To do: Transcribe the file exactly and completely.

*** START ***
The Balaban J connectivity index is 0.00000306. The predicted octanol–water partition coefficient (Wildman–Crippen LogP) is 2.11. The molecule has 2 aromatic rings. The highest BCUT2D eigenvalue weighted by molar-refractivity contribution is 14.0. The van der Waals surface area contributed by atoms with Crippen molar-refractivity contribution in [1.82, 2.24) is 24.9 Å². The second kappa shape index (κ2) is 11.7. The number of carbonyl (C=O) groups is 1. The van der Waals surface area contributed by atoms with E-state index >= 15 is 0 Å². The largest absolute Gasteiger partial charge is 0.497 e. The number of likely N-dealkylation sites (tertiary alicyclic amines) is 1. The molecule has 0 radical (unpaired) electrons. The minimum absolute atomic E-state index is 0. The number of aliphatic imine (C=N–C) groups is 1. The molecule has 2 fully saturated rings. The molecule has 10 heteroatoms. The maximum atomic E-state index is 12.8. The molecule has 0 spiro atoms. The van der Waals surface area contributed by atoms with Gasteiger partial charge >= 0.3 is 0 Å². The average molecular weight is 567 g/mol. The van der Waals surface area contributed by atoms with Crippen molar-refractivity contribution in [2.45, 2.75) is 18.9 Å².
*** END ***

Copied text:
The Balaban J connectivity index is 0.00000306. The predicted octanol–water partition coefficient (Wildman–Crippen LogP) is 2.11. The molecule has 2 aromatic rings. The highest BCUT2D eigenvalue weighted by molar-refractivity contribution is 14.0. The van der Waals surface area contributed by atoms with Crippen molar-refractivity contribution in [1.82, 2.24) is 24.9 Å². The second kappa shape index (κ2) is 11.7. The number of carbonyl (C=O) groups is 1. The van der Waals surface area contributed by atoms with E-state index >= 15 is 0 Å². The largest absolute Gasteiger partial charge is 0.497 e. The number of likely N-dealkylation sites (tertiary alicyclic amines) is 1. The molecule has 0 radical (unpaired) electrons. The minimum absolute atomic E-state index is 0. The number of aliphatic imine (C=N–C) groups is 1. The molecule has 2 fully saturated rings. The molecule has 10 heteroatoms. The maximum atomic E-state index is 12.8. The molecule has 0 spiro atoms. The van der Waals surface area contributed by atoms with Gasteiger partial charge >= 0.3 is 0 Å². The average molecular weight is 567 g/mol. The van der Waals surface area contributed by atoms with Crippen molar-refractivity contribution in [2.45, 2.75) is 18.9 Å².